Nissan announced today that Nissan Leaf sales broke past the 50,000 unit mark worldwide.
Arguably the benchmark for electric cars, Leaf sales keep inching forward but failed to meet U.S. targets in 2012. The brand hoped to sell 20,000 in the U.S., but only managed to eek out 9,819 sales by year’s end.
Nissan also said in its press release that Leaf owners have collectively driven 260 million kilometers, or farther than 161 million miles — a distance greater than the space between the earth and sun. In a more tangible statistic, the brand also highlighted that its Carwings telemetry system recorded that an owner in Spain logged more than 26,700 miles in a single year.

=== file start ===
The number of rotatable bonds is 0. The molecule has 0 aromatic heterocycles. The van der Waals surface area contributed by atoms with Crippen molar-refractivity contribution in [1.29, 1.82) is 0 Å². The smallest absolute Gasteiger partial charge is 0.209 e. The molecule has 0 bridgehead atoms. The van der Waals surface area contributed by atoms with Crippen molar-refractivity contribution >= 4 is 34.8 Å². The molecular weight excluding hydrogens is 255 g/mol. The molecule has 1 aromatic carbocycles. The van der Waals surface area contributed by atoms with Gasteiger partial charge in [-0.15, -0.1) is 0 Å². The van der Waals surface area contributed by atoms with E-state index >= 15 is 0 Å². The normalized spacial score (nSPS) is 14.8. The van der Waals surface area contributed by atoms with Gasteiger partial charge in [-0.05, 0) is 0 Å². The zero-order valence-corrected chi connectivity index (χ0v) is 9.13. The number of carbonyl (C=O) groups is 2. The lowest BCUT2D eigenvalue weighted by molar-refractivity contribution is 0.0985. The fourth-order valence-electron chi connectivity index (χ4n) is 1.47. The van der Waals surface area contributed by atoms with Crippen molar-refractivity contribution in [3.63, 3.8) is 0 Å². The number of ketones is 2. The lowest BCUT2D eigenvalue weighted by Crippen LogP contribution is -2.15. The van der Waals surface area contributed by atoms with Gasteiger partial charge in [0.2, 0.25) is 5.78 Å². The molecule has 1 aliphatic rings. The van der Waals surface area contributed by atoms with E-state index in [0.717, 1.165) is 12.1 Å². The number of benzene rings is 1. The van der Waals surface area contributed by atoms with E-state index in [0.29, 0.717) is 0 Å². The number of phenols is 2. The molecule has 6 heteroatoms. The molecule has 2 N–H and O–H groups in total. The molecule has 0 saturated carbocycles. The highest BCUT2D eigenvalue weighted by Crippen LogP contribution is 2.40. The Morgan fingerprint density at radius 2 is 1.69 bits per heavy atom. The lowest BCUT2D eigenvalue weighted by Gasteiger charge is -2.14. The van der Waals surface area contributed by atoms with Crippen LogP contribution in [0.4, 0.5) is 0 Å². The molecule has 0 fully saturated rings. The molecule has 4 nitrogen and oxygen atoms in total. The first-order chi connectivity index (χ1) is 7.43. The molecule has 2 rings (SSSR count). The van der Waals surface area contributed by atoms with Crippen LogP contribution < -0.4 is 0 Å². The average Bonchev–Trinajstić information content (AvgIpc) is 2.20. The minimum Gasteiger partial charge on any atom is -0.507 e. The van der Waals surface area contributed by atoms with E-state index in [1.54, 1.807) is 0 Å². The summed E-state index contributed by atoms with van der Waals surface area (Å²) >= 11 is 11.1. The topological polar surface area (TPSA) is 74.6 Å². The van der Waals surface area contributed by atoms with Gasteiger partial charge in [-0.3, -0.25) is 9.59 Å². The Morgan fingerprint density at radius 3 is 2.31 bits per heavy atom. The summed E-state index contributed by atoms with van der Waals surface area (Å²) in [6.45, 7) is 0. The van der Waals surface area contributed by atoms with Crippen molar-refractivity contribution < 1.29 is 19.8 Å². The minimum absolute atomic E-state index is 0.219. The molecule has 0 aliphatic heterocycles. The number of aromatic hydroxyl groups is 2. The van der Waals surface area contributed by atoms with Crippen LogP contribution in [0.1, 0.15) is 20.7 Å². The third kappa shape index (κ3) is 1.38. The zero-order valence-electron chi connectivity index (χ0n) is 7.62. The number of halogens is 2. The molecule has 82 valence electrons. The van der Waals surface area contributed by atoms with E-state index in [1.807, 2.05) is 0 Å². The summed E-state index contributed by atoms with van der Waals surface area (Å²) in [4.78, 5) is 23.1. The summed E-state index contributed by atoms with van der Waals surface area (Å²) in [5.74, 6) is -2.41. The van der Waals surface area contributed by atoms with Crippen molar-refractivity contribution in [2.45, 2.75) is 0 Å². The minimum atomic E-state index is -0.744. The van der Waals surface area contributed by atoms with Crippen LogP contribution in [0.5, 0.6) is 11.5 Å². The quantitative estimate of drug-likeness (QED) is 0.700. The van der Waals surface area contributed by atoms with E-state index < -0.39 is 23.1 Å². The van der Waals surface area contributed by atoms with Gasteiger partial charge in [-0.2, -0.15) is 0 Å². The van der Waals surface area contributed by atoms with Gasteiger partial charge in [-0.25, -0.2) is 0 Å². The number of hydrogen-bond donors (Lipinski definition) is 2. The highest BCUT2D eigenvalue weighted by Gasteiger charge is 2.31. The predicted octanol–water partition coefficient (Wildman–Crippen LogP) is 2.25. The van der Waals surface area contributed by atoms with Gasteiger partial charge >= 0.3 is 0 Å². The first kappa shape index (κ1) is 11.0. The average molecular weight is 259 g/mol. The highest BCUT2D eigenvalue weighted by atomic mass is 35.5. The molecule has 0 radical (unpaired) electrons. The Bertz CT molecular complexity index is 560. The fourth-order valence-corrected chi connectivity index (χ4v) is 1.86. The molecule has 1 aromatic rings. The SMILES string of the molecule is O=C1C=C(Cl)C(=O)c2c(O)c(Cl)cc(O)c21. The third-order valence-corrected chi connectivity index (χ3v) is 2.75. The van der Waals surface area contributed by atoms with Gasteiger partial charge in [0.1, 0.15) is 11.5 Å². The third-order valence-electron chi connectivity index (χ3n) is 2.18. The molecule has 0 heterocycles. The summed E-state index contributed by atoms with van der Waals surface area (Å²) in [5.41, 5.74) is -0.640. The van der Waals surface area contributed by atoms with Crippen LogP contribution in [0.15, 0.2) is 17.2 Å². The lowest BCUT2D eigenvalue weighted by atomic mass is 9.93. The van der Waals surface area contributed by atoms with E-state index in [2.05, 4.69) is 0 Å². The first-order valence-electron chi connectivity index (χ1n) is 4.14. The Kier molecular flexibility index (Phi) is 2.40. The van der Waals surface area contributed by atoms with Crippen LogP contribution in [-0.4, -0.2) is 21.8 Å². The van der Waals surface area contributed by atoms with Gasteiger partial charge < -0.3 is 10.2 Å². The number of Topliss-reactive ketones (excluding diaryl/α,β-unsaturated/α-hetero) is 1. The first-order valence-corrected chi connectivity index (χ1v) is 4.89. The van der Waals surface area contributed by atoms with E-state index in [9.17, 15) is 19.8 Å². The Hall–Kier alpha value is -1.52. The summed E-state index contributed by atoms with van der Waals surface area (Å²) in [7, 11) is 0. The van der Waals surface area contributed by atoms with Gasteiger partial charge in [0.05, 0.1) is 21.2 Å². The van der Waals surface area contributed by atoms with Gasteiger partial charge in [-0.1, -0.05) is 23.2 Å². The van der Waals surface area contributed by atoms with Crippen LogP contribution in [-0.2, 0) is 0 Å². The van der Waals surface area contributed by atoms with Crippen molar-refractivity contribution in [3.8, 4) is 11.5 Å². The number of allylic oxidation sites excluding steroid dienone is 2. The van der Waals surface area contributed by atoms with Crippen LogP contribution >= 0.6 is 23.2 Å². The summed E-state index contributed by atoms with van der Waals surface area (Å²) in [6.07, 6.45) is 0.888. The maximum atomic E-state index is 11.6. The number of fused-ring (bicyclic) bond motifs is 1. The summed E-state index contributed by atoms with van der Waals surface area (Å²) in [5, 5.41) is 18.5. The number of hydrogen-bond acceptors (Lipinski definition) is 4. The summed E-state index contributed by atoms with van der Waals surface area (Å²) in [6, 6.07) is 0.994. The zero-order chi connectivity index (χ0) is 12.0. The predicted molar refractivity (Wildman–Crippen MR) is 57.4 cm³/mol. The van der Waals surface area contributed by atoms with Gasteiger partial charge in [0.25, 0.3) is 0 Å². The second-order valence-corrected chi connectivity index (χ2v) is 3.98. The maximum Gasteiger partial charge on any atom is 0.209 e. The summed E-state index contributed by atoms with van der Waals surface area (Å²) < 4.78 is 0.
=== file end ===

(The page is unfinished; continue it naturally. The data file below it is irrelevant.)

Slow electric car sales are widely attributed to high initial cost and scarce charging infrastructure. Nissan announced that it would drop the price on its 2013 Leaf during the Detroit Auto Show in January to start from $28,800, which is a $6,000 price drop over the 2012 model.
Adding adequate charging stations will be a more long term issue, but progress is on the way. Today, New York City mayor Michael Bloomberg announced a proposal that could see 10,000 public charging spaces added to the city over the next seven years.
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